Archive | May, 2009

The Return of the Resistance

In Baghdad's al-Fadel district, Iraqi Special Forces troops round a corner. (Photo: Getty Images)

In Baghdad's al-Fadel district, Iraqi Special Forces troops round a corner. (Photo: Getty Images)

At least 20 US soldiers have been killed in Iraq in May, the most since last September, along with more than 50 wounded. Iraqi casualties are, as usual – and in both categories – at least ten times that number.

Attacks against US forces are once again on the rise in places like Baghdad and Fallujah, where the Iraqi resistance was fiercest before so many of them joined the Sahwa (Sons of Iraq, also referred to as Awakening Councils), and began taking payments from the US military in exchange for halting attacks against the occupiers and agreeing to join the fight against al-Qaeda in Iraq. In early April I wrote a column for this website that illustrated how ongoing Iraqi government and US military attacks against the Sahwa, coupled with broken promises of the Sahwa being incorporated into the government security apparatus or given civilian jobs, would likely lead to an exodus from the Sahwa and a return to the resistance.

Slowly, but surely, we are seeing that occur. While US liaison Col. Jeffrey Kulmayer has called this idea, along with the ongoing controversy from the Iraqi government – led by US-pawn Prime Minister Nouri al-Maliki – not paying most of the Sahwa members, while continuing government arrests of and attacks on Sahwa members “overblown,” this does not change reality. Let us recall the telling words of the reporter Caud Cockburn, father of journalist Patrick Cockburn, “Never believe anything until it’s officially denied.”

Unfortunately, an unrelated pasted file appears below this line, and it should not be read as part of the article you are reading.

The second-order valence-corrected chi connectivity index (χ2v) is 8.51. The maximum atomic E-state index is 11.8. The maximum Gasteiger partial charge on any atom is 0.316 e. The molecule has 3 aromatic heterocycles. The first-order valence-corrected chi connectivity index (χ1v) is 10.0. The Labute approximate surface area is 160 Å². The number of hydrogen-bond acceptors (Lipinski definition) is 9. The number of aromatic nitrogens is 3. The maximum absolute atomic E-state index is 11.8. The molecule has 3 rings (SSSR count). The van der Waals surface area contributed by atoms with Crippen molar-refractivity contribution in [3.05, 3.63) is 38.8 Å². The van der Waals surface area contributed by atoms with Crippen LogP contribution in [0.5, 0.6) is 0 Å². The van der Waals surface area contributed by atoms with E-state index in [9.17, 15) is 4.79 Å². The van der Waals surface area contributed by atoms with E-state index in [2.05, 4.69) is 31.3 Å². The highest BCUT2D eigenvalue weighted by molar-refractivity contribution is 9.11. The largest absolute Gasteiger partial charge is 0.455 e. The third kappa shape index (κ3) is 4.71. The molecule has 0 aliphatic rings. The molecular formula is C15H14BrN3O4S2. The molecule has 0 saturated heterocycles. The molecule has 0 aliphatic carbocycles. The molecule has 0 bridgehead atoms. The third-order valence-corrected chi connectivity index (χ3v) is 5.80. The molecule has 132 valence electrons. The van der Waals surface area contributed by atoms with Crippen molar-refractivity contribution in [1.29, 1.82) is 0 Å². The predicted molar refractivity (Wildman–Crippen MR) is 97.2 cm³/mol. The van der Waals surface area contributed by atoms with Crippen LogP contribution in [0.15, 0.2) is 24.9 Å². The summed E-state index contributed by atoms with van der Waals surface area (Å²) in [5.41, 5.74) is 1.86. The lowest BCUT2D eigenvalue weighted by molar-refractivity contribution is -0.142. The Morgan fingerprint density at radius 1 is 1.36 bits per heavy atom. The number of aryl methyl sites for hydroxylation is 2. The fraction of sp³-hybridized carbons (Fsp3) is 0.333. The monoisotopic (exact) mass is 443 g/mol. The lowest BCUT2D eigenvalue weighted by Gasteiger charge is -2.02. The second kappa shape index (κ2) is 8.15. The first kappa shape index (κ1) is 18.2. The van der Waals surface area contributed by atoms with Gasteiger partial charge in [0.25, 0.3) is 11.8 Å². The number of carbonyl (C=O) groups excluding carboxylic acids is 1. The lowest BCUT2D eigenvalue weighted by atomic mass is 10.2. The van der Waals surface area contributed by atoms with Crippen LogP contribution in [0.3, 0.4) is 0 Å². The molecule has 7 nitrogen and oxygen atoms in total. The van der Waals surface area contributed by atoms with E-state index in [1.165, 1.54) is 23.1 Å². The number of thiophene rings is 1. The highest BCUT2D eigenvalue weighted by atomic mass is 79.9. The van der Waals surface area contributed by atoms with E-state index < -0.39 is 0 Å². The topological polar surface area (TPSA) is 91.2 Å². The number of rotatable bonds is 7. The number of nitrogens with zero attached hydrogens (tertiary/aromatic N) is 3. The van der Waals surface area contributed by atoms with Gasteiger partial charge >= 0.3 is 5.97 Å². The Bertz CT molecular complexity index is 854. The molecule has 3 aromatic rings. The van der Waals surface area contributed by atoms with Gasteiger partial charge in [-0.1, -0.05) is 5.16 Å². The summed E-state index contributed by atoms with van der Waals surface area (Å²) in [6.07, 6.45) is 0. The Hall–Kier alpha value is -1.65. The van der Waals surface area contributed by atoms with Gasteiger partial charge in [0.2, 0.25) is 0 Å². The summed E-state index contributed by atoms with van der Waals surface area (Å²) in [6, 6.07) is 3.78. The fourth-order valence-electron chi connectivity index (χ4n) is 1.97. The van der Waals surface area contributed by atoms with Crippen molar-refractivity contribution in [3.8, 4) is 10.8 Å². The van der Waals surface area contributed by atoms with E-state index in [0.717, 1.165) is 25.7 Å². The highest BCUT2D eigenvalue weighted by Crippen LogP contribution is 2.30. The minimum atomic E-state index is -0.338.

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Colonizing Culture

An Iraqi boy walks down a street in southern Baqouba, surrounded by US Army soldiers. (Photo: Marko Drobnjakovic / AP)

An Iraqi boy walks down a street in southern Baqouba, surrounded by US Army soldiers. (Photo: Marko Drobnjakovic / AP)

Transgress

The geo-strategic expansion of the American empire is an accepted fact of contemporary history. I have been writing in these columns about the impact of the US occupation on the people of Iraq in the wake of the “hard” colonization via F-16s, tanks, 2,000-pound bombs, white phosphorous and cluster bombs.

Here I offer a brief glimpse into the less obvious but far more insidious phenomenon of “soft” colonization. That scholars and political thinkers have talked at length of such processes only establishes the uncomfortable reality that history is bound to repeat itself in all its ugliness, unless the human civilization makes a concerted effort to eliminate the use of brute force from human affairs. Continue Reading →

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“There’s No Way I’m Going to Deploy to Afghanistan”

 U.S. Army Specialist Victor Agosto, a veteran of the U.S. occupation of Iraq who is refusing deployment to Afghanistan. Credit:Courtesy of Victor Agosto

U.S. Army Specialist Victor Agosto, a veteran of the U.S. occupation of Iraq who is refusing deployment to Afghanistan. Credit:Courtesy of Victor Agosto

MARFA, Texas — “It’s a matter of what I’m willing to live with,” Specialist Victor Agosto of the U.S. Army, who is refusing orders to deploy to Afghanistan, explained to IPS. “I’m not willing to participate in this occupation, knowing it is completely wrong.”